Japanese GP: Bonkers fans, high drama & an 'old-school' circuit
"Suzuka is a proper old-school track."
The words of Red Bull's Max Verstappen have been echoed by many. "Old-school track" is a phrase F1 drivers reserve for the most sacred of circuits.
Those venues that not only test the physical and mental side of a competitor, but also brings the joy and excitement levels of a kid on Christmas Eve waiting for the big guy to arrive.
And nowhere does adrenaline-fuelled, brightly-coloured madness quite like Suzuka.
Designed by Dutchman John Hugenholtz in the 1960s as a test track for Honda, the original drawings saw the track pass over and under itself a full three times. The first sector is considered one of the most challenging tests a driver can face. The snaking corners of the Esses demanding maximum speed and no rest in concentration.
A dynamic track will always yield dynamic results. The Ayrton Senna and Alain Prost title-decider crashes of '89 and '90 will live long in the memory as two of the most shocking moments the sport has ever seen.
Then there was the Williams of Damon Hill giving 'regenmeister' Michael Schumacher and his Benetton a wet-weather lesson to keep the title excitement pumping in 1994.
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In 2012, Kamui Kobayashi delivered the first Japanese podium on home soil since Aguri Suzuki in 1990, holding off the McLaren of Jenson Button by just half a second. The crowd that day went crazy for a home-grown boy done good.
Then again, these fans will go bonkers for just about anyone...
We've already seen Max Verstappen's orange army out in force this season. The tifosi were decked out in Ferrari merch in their thousands at Monza. Union Jack flags and 'Hammertime 44' banners were draped across any spare section of Silverstone. In Japan? Even the backmarkers are made to feel like rock stars.
Little kiddies clad head-to-toe as Lance Stroll and Sergey Sirotkin? Put your money on it. Paddle boards adorned with Brendon Hartley's face and covered in love hearts? Dead cert. A paper mache hat of Charles Leclerc celebrating his sixth-place finish in Baku earlier this year? This is Suzuka, it'll probably happen.
Lewis Hamilton and Sebastian Vettel are both tied with four wins at the Japanese circuit, although all of Vettel's victories came in quick succession between 2009-2013 for Red Bull.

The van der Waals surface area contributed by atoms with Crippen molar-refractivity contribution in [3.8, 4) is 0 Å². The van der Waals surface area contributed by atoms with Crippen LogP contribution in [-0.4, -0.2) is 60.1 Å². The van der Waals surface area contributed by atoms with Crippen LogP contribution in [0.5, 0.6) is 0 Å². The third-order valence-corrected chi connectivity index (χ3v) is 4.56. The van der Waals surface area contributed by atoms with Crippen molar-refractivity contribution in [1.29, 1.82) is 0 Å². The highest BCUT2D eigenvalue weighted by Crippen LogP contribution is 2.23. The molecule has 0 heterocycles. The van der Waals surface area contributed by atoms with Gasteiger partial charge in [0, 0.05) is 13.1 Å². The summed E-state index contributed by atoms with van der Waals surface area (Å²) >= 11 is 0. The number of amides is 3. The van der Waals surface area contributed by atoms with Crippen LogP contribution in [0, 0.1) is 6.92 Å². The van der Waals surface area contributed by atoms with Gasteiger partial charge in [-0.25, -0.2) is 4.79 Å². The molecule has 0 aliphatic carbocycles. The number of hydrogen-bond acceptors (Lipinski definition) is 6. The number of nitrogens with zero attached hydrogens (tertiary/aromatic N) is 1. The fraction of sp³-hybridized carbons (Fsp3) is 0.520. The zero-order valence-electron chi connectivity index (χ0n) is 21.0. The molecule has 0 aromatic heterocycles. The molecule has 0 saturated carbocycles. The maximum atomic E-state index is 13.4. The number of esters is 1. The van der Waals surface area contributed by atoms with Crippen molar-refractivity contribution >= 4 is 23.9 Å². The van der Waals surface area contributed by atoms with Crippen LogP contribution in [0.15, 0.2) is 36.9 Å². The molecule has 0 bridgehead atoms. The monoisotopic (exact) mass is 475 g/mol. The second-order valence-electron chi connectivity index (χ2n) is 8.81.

The German has yet to take a chequered flag in a Ferrari and last year, his bid for an historic fifth title was well and truly buried in Japan following a retirement after four laps to gift Hamilton a 59-point advantage.
The Japanese Grand Prix honours roll reads like a who's who of F1 legends.
Eleven winners at Suzuka have one or more championship trophies in their locker.
However...there are also four drivers who, although they have tasted victory at the circuit, never went on to lift a title.
To help you out, we've listed the year of their win and the team they represented.
How many can you name?
|Year of win and team||Answers|
Previously in F1: Round 16 - Russia
Back pocket facts
- We Brits have never been famed for our straight, pearly teeth but in Japan, young women actively seek out a crooked smile. Called "yaeba" dentistry, a ceramic protruding false tooth is placed over a patient's upper canine to create the 'snaggled-toothed' effect.
- Vending machines aren't just for drinks and snacks in Japan. Among the weird and wonderful items you can buy are: grilled flying fish in a can, hamburgers and underwear.
- Godzilla is officially a Tokyoite. The movie monster was granted special residency status in Tokyo's bustling Shinjuku ward in 2015. Godzilla's official duties include watching over the entertainment district of Kabukicho and drawing in visitors from around the world.
- The village of Nagoro, located in the valleys of Shikoku, has more life-size dolls than human residents. Artist Tsukimi Ayano created the dolls to combat loneliness after former locals had either passed away or moved to another village.
How to follow on BBC Sport
BBC Sport has live coverage of all the season's races on BBC Radio 5 live and BBC Radio 5 live sports extra, plus live online commentary on the BBC Sport website and mobile app - including audience interaction, expert analysis, debate, voting, features, interviews and video content.
All times BST and are subject to change at short notice.
|Japanese Grand Prix coverage details|
|Date||Session||Time||Radio coverage||Online text commentary|
|Thursday, 4 October||Preview||20:30 21:00|
|Friday, 5 October||First practice||01:55-03:35||BBC Radio 5 live sports extra||From 01:30|
|Second practice||05:55-07:35||BBC Radio 5 live sports extra||From 05:30|
|Saturday, 6 October||Final practice||03:55-05:05||BBC Radio 5 live sports extra||From 03:30 (continuous)|
|Qualifying||06:55-08:05||BBC Radio 5 live sports extra|
|Sunday, 7 October||Race||06:00 08:00||BBC Radio 5 live||From 04:30|
|Monday, 8 October||Review||04:30-05:00||BBC Radio 5 live|